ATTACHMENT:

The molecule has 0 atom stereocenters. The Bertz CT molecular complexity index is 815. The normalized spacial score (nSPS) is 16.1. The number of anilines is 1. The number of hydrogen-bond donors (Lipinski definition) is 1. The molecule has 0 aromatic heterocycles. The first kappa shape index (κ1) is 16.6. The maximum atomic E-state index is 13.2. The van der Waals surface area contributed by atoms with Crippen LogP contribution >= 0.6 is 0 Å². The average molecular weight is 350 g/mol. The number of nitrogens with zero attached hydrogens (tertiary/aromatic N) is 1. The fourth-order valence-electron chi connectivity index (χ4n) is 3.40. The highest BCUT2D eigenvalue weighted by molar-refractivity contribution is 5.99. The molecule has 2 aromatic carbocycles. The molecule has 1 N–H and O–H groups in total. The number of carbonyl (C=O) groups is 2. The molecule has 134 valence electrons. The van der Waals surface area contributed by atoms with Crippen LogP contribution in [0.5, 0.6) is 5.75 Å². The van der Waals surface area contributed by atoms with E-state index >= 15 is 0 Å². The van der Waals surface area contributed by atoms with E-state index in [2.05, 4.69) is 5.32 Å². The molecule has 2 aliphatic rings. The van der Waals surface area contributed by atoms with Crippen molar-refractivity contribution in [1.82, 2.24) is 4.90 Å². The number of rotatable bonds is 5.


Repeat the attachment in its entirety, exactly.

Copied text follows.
The molecule has 0 atom stereocenters. The Bertz CT molecular complexity index is 815. The normalized spacial score (nSPS) is 16.1. The number of anilines is 1. The number of hydrogen-bond donors (Lipinski definition) is 1. The molecule has 0 aromatic heterocycles. The first kappa shape index (κ1) is 16.6. The maximum atomic E-state index is 13.2. The van der Waals surface area contributed by atoms with Crippen LogP contribution >= 0.6 is 0 Å². The average molecular weight is 350 g/mol. The number of nitrogens with zero attached hydrogens (tertiary/aromatic N) is 1. The fourth-order valence-electron chi connectivity index (χ4n) is 3.40. The highest BCUT2D eigenvalue weighted by molar-refractivity contribution is 5.99. The molecule has 2 aromatic carbocycles. The molecule has 1 N–H and O–H groups in total. The number of carbonyl (C=O) groups is 2. The molecule has 134 valence electrons. The van der Waals surface area contributed by atoms with Crippen LogP contribution in [0.5, 0.6) is 5.75 Å². The van der Waals surface area contributed by atoms with E-state index >= 15 is 0 Å². The van der Waals surface area contributed by atoms with E-state index in [2.05, 4.69) is 5.32 Å². The molecule has 2 aliphatic rings. The van der Waals surface area contributed by atoms with Crippen molar-refractivity contribution in [1.82, 2.24) is 4.90 Å². The number of rotatable bonds is 5.